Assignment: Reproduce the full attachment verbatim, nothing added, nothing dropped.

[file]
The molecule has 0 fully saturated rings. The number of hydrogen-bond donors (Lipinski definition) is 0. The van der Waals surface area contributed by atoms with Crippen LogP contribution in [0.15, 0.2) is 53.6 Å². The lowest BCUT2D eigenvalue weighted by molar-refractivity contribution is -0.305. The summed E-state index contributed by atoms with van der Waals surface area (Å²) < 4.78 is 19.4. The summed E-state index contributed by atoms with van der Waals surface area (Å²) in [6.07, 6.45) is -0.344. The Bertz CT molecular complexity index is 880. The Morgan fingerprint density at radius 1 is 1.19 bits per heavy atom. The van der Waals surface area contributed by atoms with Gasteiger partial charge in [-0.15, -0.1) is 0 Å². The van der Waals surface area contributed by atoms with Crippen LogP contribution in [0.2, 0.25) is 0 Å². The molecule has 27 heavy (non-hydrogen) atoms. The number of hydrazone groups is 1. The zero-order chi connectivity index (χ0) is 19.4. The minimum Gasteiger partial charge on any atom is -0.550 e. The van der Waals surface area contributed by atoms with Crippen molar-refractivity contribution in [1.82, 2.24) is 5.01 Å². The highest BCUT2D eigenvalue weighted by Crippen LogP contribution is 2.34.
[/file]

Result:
The molecule has 0 fully saturated rings. The number of hydrogen-bond donors (Lipinski definition) is 0. The van der Waals surface area contributed by atoms with Crippen LogP contribution in [0.15, 0.2) is 53.6 Å². The lowest BCUT2D eigenvalue weighted by molar-refractivity contribution is -0.305. The summed E-state index contributed by atoms with van der Waals surface area (Å²) < 4.78 is 19.4. The summed E-state index contributed by atoms with van der Waals surface area (Å²) in [6.07, 6.45) is -0.344. The Bertz CT molecular complexity index is 880. The Morgan fingerprint density at radius 1 is 1.19 bits per heavy atom. The van der Waals surface area contributed by atoms with Gasteiger partial charge in [-0.15, -0.1) is 0 Å². The van der Waals surface area contributed by atoms with Crippen LogP contribution in [0.2, 0.25) is 0 Å². The molecule has 27 heavy (non-hydrogen) atoms. The number of hydrazone groups is 1. The zero-order chi connectivity index (χ0) is 19.4. The minimum Gasteiger partial charge on any atom is -0.550 e. The van der Waals surface area contributed by atoms with Crippen molar-refractivity contribution in [1.82, 2.24) is 5.01 Å². The highest BCUT2D eigenvalue weighted by Crippen LogP contribution is 2.34.